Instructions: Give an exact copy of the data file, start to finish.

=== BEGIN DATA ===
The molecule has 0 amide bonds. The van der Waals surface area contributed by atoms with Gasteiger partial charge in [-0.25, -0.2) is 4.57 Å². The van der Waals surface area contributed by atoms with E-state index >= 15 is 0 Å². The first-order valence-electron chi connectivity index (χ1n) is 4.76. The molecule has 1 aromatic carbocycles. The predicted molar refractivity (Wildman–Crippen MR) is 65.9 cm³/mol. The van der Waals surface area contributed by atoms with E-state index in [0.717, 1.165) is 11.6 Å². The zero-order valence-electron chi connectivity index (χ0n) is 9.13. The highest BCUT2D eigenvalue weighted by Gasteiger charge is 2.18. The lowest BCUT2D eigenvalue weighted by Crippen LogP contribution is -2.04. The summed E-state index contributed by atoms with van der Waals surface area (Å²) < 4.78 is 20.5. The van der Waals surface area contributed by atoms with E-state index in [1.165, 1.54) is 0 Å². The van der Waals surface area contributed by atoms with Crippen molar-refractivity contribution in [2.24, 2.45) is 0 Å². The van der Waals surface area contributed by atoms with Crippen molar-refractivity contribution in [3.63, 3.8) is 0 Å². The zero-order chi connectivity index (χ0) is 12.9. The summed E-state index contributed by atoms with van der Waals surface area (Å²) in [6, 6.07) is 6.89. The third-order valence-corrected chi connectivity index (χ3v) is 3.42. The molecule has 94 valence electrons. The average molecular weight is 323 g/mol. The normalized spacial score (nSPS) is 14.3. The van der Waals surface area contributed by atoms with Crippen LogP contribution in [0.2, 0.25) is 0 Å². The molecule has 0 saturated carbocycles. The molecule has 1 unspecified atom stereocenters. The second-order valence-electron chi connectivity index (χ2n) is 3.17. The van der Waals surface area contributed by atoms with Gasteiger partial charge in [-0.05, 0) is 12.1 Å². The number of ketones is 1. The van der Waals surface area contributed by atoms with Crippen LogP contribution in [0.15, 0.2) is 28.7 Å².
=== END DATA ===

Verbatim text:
The molecule has 0 amide bonds. The van der Waals surface area contributed by atoms with Gasteiger partial charge in [-0.25, -0.2) is 4.57 Å². The van der Waals surface area contributed by atoms with E-state index >= 15 is 0 Å². The first-order valence-electron chi connectivity index (χ1n) is 4.76. The molecule has 1 aromatic carbocycles. The predicted molar refractivity (Wildman–Crippen MR) is 65.9 cm³/mol. The van der Waals surface area contributed by atoms with E-state index in [0.717, 1.165) is 11.6 Å². The zero-order valence-electron chi connectivity index (χ0n) is 9.13. The highest BCUT2D eigenvalue weighted by Gasteiger charge is 2.18. The lowest BCUT2D eigenvalue weighted by Crippen LogP contribution is -2.04. The summed E-state index contributed by atoms with van der Waals surface area (Å²) < 4.78 is 20.5. The van der Waals surface area contributed by atoms with E-state index in [1.165, 1.54) is 0 Å². The van der Waals surface area contributed by atoms with Crippen molar-refractivity contribution in [2.24, 2.45) is 0 Å². The van der Waals surface area contributed by atoms with Crippen molar-refractivity contribution in [3.63, 3.8) is 0 Å². The zero-order chi connectivity index (χ0) is 12.9. The summed E-state index contributed by atoms with van der Waals surface area (Å²) in [6, 6.07) is 6.89. The third-order valence-corrected chi connectivity index (χ3v) is 3.42. The molecule has 94 valence electrons. The average molecular weight is 323 g/mol. The normalized spacial score (nSPS) is 14.3. The van der Waals surface area contributed by atoms with Crippen LogP contribution in [0.2, 0.25) is 0 Å². The molecule has 0 saturated carbocycles. The molecule has 1 unspecified atom stereocenters. The second-order valence-electron chi connectivity index (χ2n) is 3.17. The van der Waals surface area contributed by atoms with Gasteiger partial charge in [-0.05, 0) is 12.1 Å². The number of ketones is 1. The van der Waals surface area contributed by atoms with Crippen LogP contribution in [0.15, 0.2) is 28.7 Å².